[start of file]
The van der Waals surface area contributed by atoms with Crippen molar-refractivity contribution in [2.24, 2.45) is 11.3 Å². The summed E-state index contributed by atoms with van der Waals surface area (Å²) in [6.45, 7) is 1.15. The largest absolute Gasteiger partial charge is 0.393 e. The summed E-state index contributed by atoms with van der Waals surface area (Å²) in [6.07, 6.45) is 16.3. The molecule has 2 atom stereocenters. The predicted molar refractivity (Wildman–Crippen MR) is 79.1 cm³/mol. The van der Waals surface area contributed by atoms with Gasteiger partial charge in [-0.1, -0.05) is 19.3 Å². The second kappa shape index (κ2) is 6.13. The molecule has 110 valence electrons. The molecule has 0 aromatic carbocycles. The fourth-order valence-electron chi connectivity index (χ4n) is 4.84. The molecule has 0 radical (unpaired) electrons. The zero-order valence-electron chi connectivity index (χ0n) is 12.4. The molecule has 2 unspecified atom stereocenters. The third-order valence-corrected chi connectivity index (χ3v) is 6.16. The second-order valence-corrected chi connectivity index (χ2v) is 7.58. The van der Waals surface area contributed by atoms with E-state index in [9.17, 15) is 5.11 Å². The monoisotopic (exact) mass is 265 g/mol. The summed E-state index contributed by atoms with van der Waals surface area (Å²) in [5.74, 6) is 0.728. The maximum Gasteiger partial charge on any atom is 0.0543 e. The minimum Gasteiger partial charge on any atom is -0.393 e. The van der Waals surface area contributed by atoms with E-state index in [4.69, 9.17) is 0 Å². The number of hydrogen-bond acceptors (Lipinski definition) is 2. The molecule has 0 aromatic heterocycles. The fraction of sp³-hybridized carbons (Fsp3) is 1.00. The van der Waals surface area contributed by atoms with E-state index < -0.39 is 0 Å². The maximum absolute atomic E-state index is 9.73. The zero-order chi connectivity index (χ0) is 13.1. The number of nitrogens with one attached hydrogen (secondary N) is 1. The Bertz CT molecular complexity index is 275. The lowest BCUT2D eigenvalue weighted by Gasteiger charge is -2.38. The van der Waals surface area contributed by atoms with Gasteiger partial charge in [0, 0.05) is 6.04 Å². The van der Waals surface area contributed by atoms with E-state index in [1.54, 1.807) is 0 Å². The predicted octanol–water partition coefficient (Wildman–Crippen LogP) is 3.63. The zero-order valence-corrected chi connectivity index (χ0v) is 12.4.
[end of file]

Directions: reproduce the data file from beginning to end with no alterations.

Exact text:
The van der Waals surface area contributed by atoms with Crippen molar-refractivity contribution in [2.24, 2.45) is 11.3 Å². The summed E-state index contributed by atoms with van der Waals surface area (Å²) in [6.45, 7) is 1.15. The largest absolute Gasteiger partial charge is 0.393 e. The summed E-state index contributed by atoms with van der Waals surface area (Å²) in [6.07, 6.45) is 16.3. The molecule has 2 atom stereocenters. The predicted molar refractivity (Wildman–Crippen MR) is 79.1 cm³/mol. The van der Waals surface area contributed by atoms with Gasteiger partial charge in [-0.1, -0.05) is 19.3 Å². The second kappa shape index (κ2) is 6.13. The molecule has 110 valence electrons. The molecule has 0 aromatic carbocycles. The fourth-order valence-electron chi connectivity index (χ4n) is 4.84. The molecule has 0 radical (unpaired) electrons. The zero-order valence-electron chi connectivity index (χ0n) is 12.4. The molecule has 2 unspecified atom stereocenters. The third-order valence-corrected chi connectivity index (χ3v) is 6.16. The second-order valence-corrected chi connectivity index (χ2v) is 7.58. The van der Waals surface area contributed by atoms with E-state index in [9.17, 15) is 5.11 Å². The monoisotopic (exact) mass is 265 g/mol. The summed E-state index contributed by atoms with van der Waals surface area (Å²) in [5.74, 6) is 0.728. The maximum Gasteiger partial charge on any atom is 0.0543 e. The minimum Gasteiger partial charge on any atom is -0.393 e. The van der Waals surface area contributed by atoms with E-state index in [4.69, 9.17) is 0 Å². The number of hydrogen-bond acceptors (Lipinski definition) is 2. The molecule has 0 aromatic heterocycles. The fraction of sp³-hybridized carbons (Fsp3) is 1.00. The van der Waals surface area contributed by atoms with E-state index < -0.39 is 0 Å². The maximum absolute atomic E-state index is 9.73. The zero-order chi connectivity index (χ0) is 13.1. The number of nitrogens with one attached hydrogen (secondary N) is 1. The Bertz CT molecular complexity index is 275. The lowest BCUT2D eigenvalue weighted by Gasteiger charge is -2.38. The van der Waals surface area contributed by atoms with Gasteiger partial charge in [0, 0.05) is 6.04 Å². The van der Waals surface area contributed by atoms with E-state index in [1.54, 1.807) is 0 Å². The predicted octanol–water partition coefficient (Wildman–Crippen LogP) is 3.63. The zero-order valence-corrected chi connectivity index (χ0v) is 12.4.